2016-17 Review: Jake Guentzel
It certainly was a charmed second professional, first NHL season for Jake Guentzel. The 22-year-old Nebraskan, drafted 77th overall in the 2013 Entry Draft, looked like quite the prospect after joining the Wilkes-Barre/Scranton Penguins and averaging nearly a point-per-game in 21 games (11 regular season, 10 postseason) in 2015-16. He started the 2016-17 campaign in WB/S and continued to impress and improve, notching 42 points (21G-21A) in 33 games for the Baby Pens. Guentzel made his NHL debut on November 21, 2016 and didn’t disappoint, notching the Penguins’ only two goals in a 5-2 loss against the Rangers. (In case you didn’t hear/read the story, Guentzel authored this piece in The Players’ Tribune about coming full circle in his first shift with Phil Kessel.)
Jake would hang around with Pittsburgh for five games in November before being recalled to WB/S, but it would not be for long as he returned for good on January 16, 2017, though it wasn’t until February 14 when he was first paired with Sidney Crosby that things really took off for Guentzel. All told, 29 of Guentzel’s points in 2016-17 were in tandem with Crosby, by and large the most of any teammate Guentzel was paired with (Conor Sheary was second with 13). For a first-year player, being teamed up with Sidney Crosby is likely a dream come true, and Guentzel was a crucial piece of the Penguins’ Stanley Cup run in 2017.
By the time he was lifting the Cup on June 11, Guentzel had amassed 54 points in 65 games for the Pittsburgh Penguins (29G-25A), including a postseason-leading 13 goals and 21 points, one goal behind and as many points as Dino Ciccarelli’s rookie records from his 1981 playoff campaign. He also notched five game-winning goals in the playoffs, putting him in the company of Mario Lemieux, Mike Bossy, Joe Nieuwendyk, and Jari Kurri, including two in the Cup Final. Jake established himself as a legitimate scorer due in large part to his speed and release, though at times he was making magic in front of goal with some nifty deflections.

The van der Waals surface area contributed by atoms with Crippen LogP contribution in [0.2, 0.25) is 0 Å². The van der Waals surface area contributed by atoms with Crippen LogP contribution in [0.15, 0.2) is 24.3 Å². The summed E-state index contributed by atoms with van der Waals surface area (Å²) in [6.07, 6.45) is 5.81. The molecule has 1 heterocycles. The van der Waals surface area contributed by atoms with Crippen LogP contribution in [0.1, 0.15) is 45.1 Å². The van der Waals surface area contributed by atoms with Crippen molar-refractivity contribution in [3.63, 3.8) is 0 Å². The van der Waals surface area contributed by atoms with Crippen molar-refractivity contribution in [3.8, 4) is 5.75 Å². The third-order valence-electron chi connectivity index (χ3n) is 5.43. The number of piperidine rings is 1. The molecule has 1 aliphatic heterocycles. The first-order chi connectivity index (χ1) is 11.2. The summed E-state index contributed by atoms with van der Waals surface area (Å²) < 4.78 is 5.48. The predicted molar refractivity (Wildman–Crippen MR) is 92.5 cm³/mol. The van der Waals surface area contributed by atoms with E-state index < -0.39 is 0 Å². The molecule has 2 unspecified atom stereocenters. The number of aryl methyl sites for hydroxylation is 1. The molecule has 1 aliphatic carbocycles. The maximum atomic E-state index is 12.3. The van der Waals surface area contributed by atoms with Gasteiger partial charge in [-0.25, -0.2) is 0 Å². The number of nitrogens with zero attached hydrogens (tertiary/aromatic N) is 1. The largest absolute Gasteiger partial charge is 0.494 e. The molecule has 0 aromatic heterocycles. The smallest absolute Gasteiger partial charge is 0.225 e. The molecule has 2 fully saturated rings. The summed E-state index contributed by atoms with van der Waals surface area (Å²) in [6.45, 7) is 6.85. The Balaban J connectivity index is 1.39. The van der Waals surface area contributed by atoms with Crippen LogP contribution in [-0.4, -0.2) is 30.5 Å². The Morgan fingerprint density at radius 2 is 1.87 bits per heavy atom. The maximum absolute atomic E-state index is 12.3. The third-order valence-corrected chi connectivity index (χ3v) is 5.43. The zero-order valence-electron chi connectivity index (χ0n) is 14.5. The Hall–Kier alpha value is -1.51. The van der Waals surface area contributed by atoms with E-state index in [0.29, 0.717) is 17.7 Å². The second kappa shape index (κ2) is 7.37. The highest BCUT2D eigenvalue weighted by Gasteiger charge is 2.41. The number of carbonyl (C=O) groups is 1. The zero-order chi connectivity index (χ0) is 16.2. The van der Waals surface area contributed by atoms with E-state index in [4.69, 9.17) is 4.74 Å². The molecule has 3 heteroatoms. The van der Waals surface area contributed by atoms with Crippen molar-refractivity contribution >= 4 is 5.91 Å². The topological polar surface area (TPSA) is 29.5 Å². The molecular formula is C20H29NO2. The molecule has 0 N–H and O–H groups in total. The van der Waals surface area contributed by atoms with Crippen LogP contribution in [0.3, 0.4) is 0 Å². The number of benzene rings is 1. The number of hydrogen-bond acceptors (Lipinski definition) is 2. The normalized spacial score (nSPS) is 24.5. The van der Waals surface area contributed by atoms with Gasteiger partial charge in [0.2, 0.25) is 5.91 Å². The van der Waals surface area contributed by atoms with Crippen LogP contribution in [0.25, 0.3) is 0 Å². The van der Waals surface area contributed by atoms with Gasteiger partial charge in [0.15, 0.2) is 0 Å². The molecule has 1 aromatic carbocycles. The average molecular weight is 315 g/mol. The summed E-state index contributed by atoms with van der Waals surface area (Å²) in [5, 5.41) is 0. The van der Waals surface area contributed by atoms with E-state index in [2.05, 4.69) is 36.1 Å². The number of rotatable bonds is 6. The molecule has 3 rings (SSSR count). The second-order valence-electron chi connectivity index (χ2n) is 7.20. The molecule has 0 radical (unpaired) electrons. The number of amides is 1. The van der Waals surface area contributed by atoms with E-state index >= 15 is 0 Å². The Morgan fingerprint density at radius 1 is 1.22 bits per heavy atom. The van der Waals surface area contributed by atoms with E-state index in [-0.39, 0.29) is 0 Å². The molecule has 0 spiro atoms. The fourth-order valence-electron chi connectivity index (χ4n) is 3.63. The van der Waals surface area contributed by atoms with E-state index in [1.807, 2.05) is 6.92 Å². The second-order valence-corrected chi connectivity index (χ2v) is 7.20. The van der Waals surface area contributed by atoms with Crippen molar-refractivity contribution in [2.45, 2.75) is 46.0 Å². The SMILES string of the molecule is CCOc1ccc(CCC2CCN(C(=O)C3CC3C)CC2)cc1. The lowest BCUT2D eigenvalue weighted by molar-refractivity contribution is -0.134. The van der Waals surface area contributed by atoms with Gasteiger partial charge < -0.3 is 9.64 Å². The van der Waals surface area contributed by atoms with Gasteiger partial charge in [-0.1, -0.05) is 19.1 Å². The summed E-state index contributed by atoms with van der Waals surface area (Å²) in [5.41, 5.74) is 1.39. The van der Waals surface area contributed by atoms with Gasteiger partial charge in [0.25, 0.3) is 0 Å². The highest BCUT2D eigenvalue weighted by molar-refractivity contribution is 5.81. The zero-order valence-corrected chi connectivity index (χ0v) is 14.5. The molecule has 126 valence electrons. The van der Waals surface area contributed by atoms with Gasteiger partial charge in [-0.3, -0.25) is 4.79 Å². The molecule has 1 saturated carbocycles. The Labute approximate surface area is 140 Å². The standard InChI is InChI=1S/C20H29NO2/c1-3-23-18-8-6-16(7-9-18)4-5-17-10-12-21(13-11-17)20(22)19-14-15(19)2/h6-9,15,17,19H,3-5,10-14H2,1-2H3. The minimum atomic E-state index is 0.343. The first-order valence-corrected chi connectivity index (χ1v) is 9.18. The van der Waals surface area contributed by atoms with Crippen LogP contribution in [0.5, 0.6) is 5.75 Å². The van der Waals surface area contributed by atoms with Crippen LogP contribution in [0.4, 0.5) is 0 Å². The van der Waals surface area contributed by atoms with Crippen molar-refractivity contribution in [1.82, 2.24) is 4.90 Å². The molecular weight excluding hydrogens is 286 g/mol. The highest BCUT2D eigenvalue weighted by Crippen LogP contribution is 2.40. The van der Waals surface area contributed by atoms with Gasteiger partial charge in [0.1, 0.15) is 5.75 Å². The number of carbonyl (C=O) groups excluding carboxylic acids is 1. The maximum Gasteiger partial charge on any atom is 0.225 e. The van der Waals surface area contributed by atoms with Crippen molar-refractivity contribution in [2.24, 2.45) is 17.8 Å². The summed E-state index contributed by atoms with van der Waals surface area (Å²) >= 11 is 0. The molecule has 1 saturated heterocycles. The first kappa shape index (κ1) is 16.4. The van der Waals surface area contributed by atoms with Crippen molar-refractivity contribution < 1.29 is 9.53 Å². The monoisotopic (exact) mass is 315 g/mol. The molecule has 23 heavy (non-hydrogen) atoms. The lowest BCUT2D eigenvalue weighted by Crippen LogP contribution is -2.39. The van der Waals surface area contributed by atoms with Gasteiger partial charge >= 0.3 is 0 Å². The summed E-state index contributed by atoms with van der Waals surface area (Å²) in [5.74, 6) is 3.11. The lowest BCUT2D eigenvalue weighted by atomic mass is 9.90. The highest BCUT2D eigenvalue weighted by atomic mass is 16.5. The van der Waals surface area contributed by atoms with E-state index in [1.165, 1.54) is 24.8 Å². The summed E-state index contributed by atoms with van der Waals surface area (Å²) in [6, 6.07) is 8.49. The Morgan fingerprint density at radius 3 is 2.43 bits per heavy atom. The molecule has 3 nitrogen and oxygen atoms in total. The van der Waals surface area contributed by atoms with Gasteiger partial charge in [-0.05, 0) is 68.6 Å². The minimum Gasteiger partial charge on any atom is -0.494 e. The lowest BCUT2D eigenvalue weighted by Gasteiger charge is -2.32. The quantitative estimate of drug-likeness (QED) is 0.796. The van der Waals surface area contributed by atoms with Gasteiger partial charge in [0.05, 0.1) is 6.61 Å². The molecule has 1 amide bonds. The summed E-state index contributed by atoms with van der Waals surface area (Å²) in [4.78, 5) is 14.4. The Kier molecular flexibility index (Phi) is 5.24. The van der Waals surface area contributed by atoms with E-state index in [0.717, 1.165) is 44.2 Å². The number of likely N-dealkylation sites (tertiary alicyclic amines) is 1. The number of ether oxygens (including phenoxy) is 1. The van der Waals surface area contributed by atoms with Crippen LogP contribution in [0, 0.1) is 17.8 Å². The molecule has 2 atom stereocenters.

He also notched his first career hat-trick in Game 3 of the Penguins’ first-round series against the Columbus Blue Jackets, including the game-winner in overtime.
How Could Guentzel Improve?
How about a full season of being on Sidney Crosby’s wing? It is well known that playing on Crosby’s line will lift just about anyone up to All-Star-caliber heights, and Guentzel was no exception. After all, 53.7% of Guentzel’s points in 2016-17 were either goals assisted by Sid or assists on Crosby goals. Guentzel, Sheary and Crosby were hellish for opposing defenses up to the second round of the playoffs, combining speed, vision, tenacity, and teamwork in ways that vaulted the trio into the upper echelons of recent linemates. While Sheary did taper off once the playoffs came around, Crosby and Guentzel continued to perform at great levels, to the point where Guentzel was briefly in the Conn Smythe discussion. So long as Crosby and Guentzel are healthy, it should be expected that that tandem will continue to feast on NHL defenses for the foreseeable future.
One area that Guentzel ought to improve is on the power play. Jake averaged 1:22 per game of power-play time during the regular season, and had just three points (1G-2A) to show for it. In the playoffs, he went up to 2:10 per game on the power play and yet he duplicated his 1G-2A production. It is apparent from those numbers that Guentzel was more successful when the game opened up instead of in a typical power-play structure. With Guentzel’s vision, agility, and release, the Penguins would benefit from developing Jake on the power-play, and there may be a spot for him on the top unit next season.